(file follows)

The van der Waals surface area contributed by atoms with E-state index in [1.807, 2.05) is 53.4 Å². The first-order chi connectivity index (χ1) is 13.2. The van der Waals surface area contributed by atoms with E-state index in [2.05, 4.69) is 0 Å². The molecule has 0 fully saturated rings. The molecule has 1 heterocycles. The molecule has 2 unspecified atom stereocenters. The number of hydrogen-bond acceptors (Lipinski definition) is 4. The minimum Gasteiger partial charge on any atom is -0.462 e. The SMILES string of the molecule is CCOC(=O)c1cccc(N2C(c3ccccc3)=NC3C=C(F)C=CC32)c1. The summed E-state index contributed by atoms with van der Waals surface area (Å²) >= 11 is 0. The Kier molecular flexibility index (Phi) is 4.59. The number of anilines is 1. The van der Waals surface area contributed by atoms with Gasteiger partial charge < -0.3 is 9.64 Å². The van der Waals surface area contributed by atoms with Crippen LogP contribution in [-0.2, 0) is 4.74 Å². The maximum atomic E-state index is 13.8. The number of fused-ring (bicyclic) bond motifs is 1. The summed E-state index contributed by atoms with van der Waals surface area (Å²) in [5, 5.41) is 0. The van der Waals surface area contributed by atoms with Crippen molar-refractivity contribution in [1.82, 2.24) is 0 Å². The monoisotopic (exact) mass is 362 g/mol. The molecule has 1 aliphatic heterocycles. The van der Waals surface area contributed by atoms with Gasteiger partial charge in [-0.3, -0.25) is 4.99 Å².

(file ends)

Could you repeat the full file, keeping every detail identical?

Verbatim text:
The van der Waals surface area contributed by atoms with E-state index in [1.807, 2.05) is 53.4 Å². The first-order chi connectivity index (χ1) is 13.2. The van der Waals surface area contributed by atoms with E-state index in [2.05, 4.69) is 0 Å². The molecule has 0 fully saturated rings. The molecule has 1 heterocycles. The molecule has 2 unspecified atom stereocenters. The number of hydrogen-bond acceptors (Lipinski definition) is 4. The minimum Gasteiger partial charge on any atom is -0.462 e. The SMILES string of the molecule is CCOC(=O)c1cccc(N2C(c3ccccc3)=NC3C=C(F)C=CC32)c1. The summed E-state index contributed by atoms with van der Waals surface area (Å²) >= 11 is 0. The Kier molecular flexibility index (Phi) is 4.59. The number of anilines is 1. The van der Waals surface area contributed by atoms with Gasteiger partial charge < -0.3 is 9.64 Å². The van der Waals surface area contributed by atoms with Crippen LogP contribution in [-0.2, 0) is 4.74 Å². The maximum atomic E-state index is 13.8. The number of fused-ring (bicyclic) bond motifs is 1. The summed E-state index contributed by atoms with van der Waals surface area (Å²) in [5, 5.41) is 0. The van der Waals surface area contributed by atoms with Crippen molar-refractivity contribution in [1.82, 2.24) is 0 Å². The monoisotopic (exact) mass is 362 g/mol. The molecule has 1 aliphatic heterocycles. The van der Waals surface area contributed by atoms with Gasteiger partial charge in [-0.3, -0.25) is 4.99 Å².